Anatomy & Physiology
Case Report
Volume 2 Issue 3 - 2016
Maxillary Molar with Two Palatal Canals Type I: Case Report
Soumya Mishra*
1Departament of Prosthetics and Oral Facial Surgery, Federal University of Pernambuco, Brazil
2Departament of Anatomy, Centre for Biological Sciences, Federal University of Pernambuco, Brazil
Received: March 07, 2016 | Published: March 28, 2016
*Corresponding author: Carla Cabral dos Santos Accioly Lins, Federal University of Pernambuco, Centre for Biological Sciences- Departament of Anatomy, Av. Prof. Moraes Rego s/n, 50730- 000 Recife, Brazil, Tel: +55 81-2126-8555; Fax: +55 81-2126-8554; Email:
Citation: Barreto LDNP, Lins CCDSA (2016) Maxillary Molar with Two Palatal Canals Type I: Case Report. MOJ Anat & Physiol 2(3): 00043. DOI: 10.15406/mojap.2016.02.00043


This study aimed to describe a case report of endodontic treatment of a maxillary first molar with two roots and two palatal canals type I. The patient was referred to the Federal University of Pernambuco for endodontic treatment in left maxillary first permanent molar. After the clinical, physical and radiographic examination, the diagnosis was irreversible pulpitis. Radiographic examination showed a suggestive picture of a second palatal root. During access surgery, an alteration was observed in the pulp chamber and was then located the fourth canal, called distopalatal. The chemomechanical preparation was performed with rotary instruments of ProTaper Universal™ system and the irrigation was made with sodium hypochlorite 1%. At the end, there was an irrigation with 17% ethylene diamine tetra acetic acid, drying and filling with gutta-percha and Fill apex MTA cement, using the lateral condensation technique. This case demonstrates an unusual anatomical condition, enhancing that the knowledge of internal anatomy, as well as their diversity, is of key importance for successful endodontic treatment, and the dental surgeon should always be alert to possible morphological changes of tooth groups.

Keywords: Anatomy; Molar tooth; Root canal treatment


With the constant evolution of Endodontics and the techniques used, it is vital for the clinician a deep knowledge of the internal anatomy of the root canal system in order to increase the effectiveness of endodontic treatments, and thereby increase the success rate of same [1].

The scientific evidence demonstrates, that clinical efficacy is clearly associated with a full instrumentation, disinfection, obturation of root canals and correct coronary rehabilitation [2]. Therefore, the clinician must know the more usual anatomy, but also must know how to diagnose and identify the most common derivations, the frequency which they occur and how to approach [3].

The maxillary molars have one of the most challenging anatomies for endodontists, and their morphology is extensively revised [4-6]. The literature shows that this tooth has an average of 95% of three roots and an incidence of around 55% to 70% of four root canals, two of which are usually present in the mesiobuccal root [1]. The prevalence of two palatal canals is described ranging from 0,4% [7] to 5,1% [8].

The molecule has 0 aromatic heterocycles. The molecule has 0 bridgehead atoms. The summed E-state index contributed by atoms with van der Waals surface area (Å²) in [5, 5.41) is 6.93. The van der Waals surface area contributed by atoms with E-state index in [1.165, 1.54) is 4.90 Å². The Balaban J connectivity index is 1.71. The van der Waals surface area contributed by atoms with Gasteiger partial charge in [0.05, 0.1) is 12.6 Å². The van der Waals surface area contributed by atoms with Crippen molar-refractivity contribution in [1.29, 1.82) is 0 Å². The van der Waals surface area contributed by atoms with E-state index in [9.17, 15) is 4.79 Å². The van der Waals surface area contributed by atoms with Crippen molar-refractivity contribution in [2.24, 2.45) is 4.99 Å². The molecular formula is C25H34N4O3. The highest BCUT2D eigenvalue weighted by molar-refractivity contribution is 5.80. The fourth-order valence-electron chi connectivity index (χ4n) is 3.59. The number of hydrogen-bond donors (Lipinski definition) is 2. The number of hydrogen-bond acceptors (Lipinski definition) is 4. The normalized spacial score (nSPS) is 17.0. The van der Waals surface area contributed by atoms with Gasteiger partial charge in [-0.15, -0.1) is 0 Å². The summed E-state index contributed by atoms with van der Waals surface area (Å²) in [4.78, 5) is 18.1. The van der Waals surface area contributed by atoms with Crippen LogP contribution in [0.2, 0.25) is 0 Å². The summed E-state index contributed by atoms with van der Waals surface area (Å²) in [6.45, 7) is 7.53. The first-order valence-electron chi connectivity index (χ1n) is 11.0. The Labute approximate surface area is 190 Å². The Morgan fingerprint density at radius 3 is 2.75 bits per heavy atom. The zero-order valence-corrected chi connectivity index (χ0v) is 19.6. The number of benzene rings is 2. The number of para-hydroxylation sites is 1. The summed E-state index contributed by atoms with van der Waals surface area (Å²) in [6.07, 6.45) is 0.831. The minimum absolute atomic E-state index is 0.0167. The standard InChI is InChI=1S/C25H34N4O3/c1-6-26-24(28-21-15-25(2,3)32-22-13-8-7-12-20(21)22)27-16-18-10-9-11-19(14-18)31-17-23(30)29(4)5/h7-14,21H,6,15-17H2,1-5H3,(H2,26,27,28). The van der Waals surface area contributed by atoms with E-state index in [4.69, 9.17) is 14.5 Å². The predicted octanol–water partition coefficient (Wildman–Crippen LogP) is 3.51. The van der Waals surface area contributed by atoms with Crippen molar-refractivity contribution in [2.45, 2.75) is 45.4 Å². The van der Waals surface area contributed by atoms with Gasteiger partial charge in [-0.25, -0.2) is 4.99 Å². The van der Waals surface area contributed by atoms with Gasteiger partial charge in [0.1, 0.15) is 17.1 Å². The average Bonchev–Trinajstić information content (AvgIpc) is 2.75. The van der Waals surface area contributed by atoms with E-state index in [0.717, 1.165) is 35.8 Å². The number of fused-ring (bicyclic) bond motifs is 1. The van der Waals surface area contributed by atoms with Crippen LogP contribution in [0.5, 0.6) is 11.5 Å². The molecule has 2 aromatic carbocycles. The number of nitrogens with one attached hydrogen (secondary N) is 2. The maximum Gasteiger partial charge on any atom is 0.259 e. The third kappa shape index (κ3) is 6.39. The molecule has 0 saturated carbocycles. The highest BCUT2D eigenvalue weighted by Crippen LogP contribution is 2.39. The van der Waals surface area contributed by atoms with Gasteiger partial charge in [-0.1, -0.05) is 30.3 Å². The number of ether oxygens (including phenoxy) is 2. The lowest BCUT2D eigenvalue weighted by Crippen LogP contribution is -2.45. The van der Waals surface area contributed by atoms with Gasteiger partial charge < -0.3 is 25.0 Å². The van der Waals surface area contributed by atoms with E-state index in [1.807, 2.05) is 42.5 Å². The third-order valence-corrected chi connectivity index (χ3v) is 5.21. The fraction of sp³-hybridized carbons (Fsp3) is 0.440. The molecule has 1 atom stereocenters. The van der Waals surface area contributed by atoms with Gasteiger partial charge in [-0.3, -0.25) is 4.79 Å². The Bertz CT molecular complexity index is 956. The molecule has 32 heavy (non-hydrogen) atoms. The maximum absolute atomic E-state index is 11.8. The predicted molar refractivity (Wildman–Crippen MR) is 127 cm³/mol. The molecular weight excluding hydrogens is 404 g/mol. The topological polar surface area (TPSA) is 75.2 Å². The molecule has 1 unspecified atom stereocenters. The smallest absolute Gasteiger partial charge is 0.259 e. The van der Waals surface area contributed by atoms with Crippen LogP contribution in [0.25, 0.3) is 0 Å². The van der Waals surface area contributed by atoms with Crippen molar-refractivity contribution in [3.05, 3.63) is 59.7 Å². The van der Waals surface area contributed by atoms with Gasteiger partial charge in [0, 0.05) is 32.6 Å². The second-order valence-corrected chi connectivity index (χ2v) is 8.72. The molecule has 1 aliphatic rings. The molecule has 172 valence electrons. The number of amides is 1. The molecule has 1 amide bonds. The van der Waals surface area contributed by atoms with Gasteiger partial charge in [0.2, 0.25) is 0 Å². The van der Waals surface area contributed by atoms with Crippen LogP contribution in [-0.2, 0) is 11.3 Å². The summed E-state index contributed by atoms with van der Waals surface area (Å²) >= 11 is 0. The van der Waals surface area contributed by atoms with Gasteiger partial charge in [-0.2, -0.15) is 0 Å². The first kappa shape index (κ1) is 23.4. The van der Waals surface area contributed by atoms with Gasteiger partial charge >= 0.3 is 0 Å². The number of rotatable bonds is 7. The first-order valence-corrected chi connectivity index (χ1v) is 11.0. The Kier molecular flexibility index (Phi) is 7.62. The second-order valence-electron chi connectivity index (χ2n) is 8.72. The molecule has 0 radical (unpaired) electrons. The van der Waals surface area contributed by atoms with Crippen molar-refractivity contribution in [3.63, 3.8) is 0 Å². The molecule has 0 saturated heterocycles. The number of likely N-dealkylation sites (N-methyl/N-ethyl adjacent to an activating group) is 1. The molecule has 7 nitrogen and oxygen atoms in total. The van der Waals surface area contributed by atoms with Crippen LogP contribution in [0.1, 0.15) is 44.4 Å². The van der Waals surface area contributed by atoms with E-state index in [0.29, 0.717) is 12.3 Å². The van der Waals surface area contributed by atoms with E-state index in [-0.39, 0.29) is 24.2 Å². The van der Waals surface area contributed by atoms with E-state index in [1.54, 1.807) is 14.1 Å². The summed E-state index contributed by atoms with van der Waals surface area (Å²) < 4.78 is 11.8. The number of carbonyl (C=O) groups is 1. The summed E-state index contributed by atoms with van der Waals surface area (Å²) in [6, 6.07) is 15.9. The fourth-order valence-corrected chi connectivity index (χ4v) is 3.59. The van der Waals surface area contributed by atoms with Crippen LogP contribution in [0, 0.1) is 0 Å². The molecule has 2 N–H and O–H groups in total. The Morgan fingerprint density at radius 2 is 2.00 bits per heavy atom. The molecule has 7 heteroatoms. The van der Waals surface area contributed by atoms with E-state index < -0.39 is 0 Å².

In 1991, Christie et al. [9] conducted a retrospective study of endodontic treatment of 16 maxillary molars and 6 maxillary molars extracted with two palatal roots. Based on this evaluation, the authors classified these teeth into three types: I, II and III according to the degree of separation of the roots and their differences. The grade I refer to roots totally independent, the grade II to partially fused roots and grade III the roots completely fused. Later was added the type IV to this classification, which comprehends the fusion between the mesial and palatal roots [1].

The continuous study about the first molar is relevant, since this dental group shows an extremely complex anatomy and high rates of endodontic therapy [10]. The omission of the location of root canals during endodontic treatment is classified as the second cause of failure, only losing to errors of diagnosis and treatment plans. In this sense, it is of key importance to study the characteristics of endodontic morphology, seeking to deal with the frequencies of number, location, direction and shape of the root canals. Thus, this study aimed to describe a clinical case report of endodontic treatment of a maxillary first molar with two roots and two palatal canals type I.

Relate of case

A male patient, melanoderm, aged 28, was referred to the Dental school clinic of the Federal University of Pernambuco seeking perform endodontic treatment of the tooth 26. The patient reported a throbbing and located pain in the tooth, which did not cease with the use of painkillers. After clinical and radiographic examination, it was found that there was an extensive temporary restoration in contact with the pulp chamber (Figure 1). The diagnosis was made with the cold testing of the pulp vitality, using the Endo Ice (Maquira, Brazil), which had a positive response, intense and prolonged, and the vertical percussion test was also positive. The diagnosis was irreversible pulpitis, establishing the need for endodontic treatment.

Initially, the terminal infiltration anesthesia was performed and the absolute isolation with rubber dam clamp 201 (Duflex, SSWhite, Pennsylvania, USA). The next step was the access surgery with the diamond bur, round, number 1016 (KG Sorensen, São Paulo, Brazil) coupled to a high speed pen and, the divergence of surrounding walls was obtained with the Endo-Z (Maillefer, Ballaigues , Switzerland). The entry holes of the root canals were located using the explorer No. 47 (Duflex, SSWhite, Pennsylvania, USA). After exploration of the root canals with Flexofile # 10 and # 15 (Dentsply, Maillefer, Ballaigues, Switzerland), four independent root canals were located, two of them buccal and two palatal (Figure 2).

Figure 1: Maxillary molar with four roots: Initial pretreatment radiograph.
Figure 2: Maxillary molar with four roots: Instruments placed in their positions.

For irrigation it was used a fresh solution based on sodium hypochlorite 1% (Phormula Ativa, Recife, Brazil). The actual working length (AWL) was determined at 1 mm short of the radiographic apex. For the irrigation of the root canals it was used the system with syringe FCF (FCF, São Paulo, Brazil) of 3 mL with needle 27G long (Injecta, Diadema, Brazil). The irrigation was performed at the beginning of the instrumentation, between the changes of the instruments and at the end of biomechanical preparation.